Once Event Managers had their list of attendees compiled, it was time to put that Excel spreadsheet into action, handing it over to a Travel Consultant. In a world starved of automation and digital technology, the Travel Consultant would manually book every individual’s flight and accommodation, issue a paper airline ticket, and send them via snail-mail to each attendee along with a collection of paper collateral, tickets, travel itinerary, event agenda, FAQs and more. Everything was printed; corporate social responsibility (CSR) was yet to make the event agenda.
“We even created ‘leave it at home cards’ for attendees to place on their refrigerators, which outlined the hotel/s they were staying at and phone numbers if a family member needed to contact an attendee whilst away. No mobile phones back then,” Reier says.
Edwards adds, “Secure payment gateways were non-existent, so for customers to make a payment, it involved us phoning them on a landline, taking their details down, and then processing payment manually.”
Communication challenges of the past
Event communication was a world away from today’s seamless, convenient experience. In an era preceding mobile phones, event organisers relied on walkie-talkies or two-way radios, adding complexity to technical setup and communication protocols.
Everett notes, “You had to arrive onsite extremely early to ensure everyone was issued the correct walkie-talkie, and they were all switched to the right channel.” Then came the introduction of company-issued mobile/cell phones, allocated to staff for event management purposes only. Reier reminisces, “No one had their own mobile/cell phone back then, so having access to a company-issued flip phone was pretty cool.” A register was maintained, listing all associated mobile/cell phone numbers and their allocated Event Manager. However, these phones did not have international capabilities, so hotel landlines remained the lifeline for international communication during events.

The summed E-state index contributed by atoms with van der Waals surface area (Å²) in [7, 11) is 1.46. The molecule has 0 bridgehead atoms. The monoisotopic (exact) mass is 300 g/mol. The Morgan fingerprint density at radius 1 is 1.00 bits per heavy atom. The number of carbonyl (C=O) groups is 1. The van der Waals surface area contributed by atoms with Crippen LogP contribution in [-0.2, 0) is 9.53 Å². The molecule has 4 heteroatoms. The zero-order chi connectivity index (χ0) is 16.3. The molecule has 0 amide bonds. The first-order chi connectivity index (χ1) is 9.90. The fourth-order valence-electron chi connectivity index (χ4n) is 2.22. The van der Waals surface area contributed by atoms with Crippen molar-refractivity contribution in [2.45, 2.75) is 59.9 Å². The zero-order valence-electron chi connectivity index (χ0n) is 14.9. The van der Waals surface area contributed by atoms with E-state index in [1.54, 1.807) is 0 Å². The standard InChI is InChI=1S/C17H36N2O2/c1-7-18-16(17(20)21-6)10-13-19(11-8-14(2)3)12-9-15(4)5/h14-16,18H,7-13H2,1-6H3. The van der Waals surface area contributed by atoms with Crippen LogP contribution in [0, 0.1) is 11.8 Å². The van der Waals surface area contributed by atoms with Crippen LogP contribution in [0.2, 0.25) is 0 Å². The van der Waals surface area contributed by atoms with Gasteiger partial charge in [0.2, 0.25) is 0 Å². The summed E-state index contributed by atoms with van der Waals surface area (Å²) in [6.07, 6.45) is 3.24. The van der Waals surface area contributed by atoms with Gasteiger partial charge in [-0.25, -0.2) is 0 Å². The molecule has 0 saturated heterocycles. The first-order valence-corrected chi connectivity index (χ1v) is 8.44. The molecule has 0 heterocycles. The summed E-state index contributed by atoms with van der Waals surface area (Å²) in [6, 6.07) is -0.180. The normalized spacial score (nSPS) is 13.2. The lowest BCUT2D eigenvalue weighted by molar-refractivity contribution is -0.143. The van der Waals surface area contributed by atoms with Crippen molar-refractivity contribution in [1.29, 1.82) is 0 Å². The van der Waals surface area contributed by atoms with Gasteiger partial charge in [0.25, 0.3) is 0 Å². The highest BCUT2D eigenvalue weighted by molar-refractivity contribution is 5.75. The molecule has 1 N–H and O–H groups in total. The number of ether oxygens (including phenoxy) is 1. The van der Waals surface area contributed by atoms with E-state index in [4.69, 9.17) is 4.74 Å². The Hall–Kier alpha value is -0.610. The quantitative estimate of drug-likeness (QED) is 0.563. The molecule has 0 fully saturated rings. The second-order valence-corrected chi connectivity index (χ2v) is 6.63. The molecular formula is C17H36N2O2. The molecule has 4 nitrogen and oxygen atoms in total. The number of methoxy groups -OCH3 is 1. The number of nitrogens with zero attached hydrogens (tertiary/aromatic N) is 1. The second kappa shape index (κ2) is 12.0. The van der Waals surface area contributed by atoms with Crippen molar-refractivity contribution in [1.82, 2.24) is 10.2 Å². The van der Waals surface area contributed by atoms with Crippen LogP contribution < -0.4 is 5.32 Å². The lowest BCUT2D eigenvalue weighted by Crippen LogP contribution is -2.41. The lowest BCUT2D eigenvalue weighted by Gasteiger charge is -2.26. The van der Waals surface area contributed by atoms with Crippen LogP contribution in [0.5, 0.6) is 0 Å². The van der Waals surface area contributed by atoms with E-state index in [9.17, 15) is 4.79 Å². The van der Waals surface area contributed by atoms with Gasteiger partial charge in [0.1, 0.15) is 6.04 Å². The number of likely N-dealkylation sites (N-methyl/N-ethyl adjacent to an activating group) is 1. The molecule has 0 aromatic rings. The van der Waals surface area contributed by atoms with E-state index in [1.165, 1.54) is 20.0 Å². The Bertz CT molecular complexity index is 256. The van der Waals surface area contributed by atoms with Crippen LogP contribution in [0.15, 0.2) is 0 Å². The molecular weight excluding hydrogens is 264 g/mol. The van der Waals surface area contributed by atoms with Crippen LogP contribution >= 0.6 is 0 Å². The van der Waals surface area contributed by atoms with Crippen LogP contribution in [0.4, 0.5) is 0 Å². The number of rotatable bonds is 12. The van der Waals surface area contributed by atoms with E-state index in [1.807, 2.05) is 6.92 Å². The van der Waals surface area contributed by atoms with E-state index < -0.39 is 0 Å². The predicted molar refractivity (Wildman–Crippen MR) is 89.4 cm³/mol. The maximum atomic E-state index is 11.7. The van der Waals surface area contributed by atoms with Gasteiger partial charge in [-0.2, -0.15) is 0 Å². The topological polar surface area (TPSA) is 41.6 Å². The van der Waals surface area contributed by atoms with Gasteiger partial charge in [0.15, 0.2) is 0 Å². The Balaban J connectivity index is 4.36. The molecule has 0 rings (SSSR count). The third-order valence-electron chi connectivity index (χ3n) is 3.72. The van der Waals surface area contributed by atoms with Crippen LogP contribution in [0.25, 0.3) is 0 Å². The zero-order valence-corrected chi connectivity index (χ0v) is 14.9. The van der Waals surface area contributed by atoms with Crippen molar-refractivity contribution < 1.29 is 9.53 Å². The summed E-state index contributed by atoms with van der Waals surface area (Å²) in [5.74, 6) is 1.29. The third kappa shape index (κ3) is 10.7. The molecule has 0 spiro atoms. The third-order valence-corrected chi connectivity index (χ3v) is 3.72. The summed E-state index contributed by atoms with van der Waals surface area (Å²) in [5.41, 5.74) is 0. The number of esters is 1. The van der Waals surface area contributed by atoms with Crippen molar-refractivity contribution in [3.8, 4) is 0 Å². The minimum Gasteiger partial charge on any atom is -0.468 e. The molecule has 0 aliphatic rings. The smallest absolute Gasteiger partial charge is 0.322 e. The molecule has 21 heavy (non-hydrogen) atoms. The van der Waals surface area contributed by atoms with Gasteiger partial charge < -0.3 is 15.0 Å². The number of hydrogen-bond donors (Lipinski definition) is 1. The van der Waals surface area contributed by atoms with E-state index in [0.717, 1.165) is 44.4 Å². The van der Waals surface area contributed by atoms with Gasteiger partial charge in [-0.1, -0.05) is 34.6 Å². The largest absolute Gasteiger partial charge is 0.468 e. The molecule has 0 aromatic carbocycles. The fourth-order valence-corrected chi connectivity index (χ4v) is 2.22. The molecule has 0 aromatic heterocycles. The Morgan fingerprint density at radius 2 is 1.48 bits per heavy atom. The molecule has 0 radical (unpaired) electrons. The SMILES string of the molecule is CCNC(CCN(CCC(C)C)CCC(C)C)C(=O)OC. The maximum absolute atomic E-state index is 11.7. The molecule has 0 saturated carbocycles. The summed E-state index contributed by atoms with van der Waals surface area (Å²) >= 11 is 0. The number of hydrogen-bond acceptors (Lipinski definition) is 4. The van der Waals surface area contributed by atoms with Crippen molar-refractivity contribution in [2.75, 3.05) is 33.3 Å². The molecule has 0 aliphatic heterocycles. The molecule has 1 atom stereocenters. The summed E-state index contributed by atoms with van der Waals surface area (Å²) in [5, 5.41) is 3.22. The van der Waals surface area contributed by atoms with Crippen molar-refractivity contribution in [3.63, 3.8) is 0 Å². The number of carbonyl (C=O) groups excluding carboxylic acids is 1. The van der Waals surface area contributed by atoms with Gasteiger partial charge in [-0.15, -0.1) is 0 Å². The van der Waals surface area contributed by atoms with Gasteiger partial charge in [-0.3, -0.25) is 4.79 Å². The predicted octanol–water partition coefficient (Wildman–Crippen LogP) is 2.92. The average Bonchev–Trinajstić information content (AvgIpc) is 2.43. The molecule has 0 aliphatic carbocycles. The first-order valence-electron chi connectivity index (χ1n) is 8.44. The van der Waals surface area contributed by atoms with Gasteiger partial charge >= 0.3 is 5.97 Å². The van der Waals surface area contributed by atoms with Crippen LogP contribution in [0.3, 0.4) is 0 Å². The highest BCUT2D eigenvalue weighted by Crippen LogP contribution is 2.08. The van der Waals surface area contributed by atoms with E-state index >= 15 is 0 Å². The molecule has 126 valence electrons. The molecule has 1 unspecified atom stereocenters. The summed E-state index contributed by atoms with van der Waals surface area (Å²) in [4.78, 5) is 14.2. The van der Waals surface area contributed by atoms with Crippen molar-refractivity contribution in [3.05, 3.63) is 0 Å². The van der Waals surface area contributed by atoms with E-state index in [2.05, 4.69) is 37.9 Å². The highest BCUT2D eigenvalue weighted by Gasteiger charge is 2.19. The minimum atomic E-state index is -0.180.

The event registration desk itself required extensive IT set-up, with a landline phone, printer, and photocopier, all connected to a computer.
Edwards, Reier and Everett all agree on the transformative power that technology and automation have delivered to the business event experience. From registration processes to inbound and outbound communication, technology has made the entire event planning journey seamless and efficient. The hours once spent on manual processes, susceptible to inaccuracies and last-minute changes, have been significantly reduced.
Digital transformation in event planning
As we entered the 21st century, the objectives of meetings and events began to evolve.
Technological advancements brought about a transformation in how we plan and communicate, with digital platforms used to manage contracts, run sheets, menus, flight and room allocations, personalised event agendas, and much more. “Being able to make quick changes to agendas, or run polls, surveys, and event gamification has been a real game-changer,” says Edwards.
In the early 2000s, laptops made their grand entrance into the world of event planning. “We really thought we’d hit the big time’, reminisces Reier. Leveraging their new ‘mobile computer’, the laptop gave Event Managers the freedom to move onsite, one significant step closer to the freedoms and efficiencies enjoyed with today’s web-enabled mobile device and event app.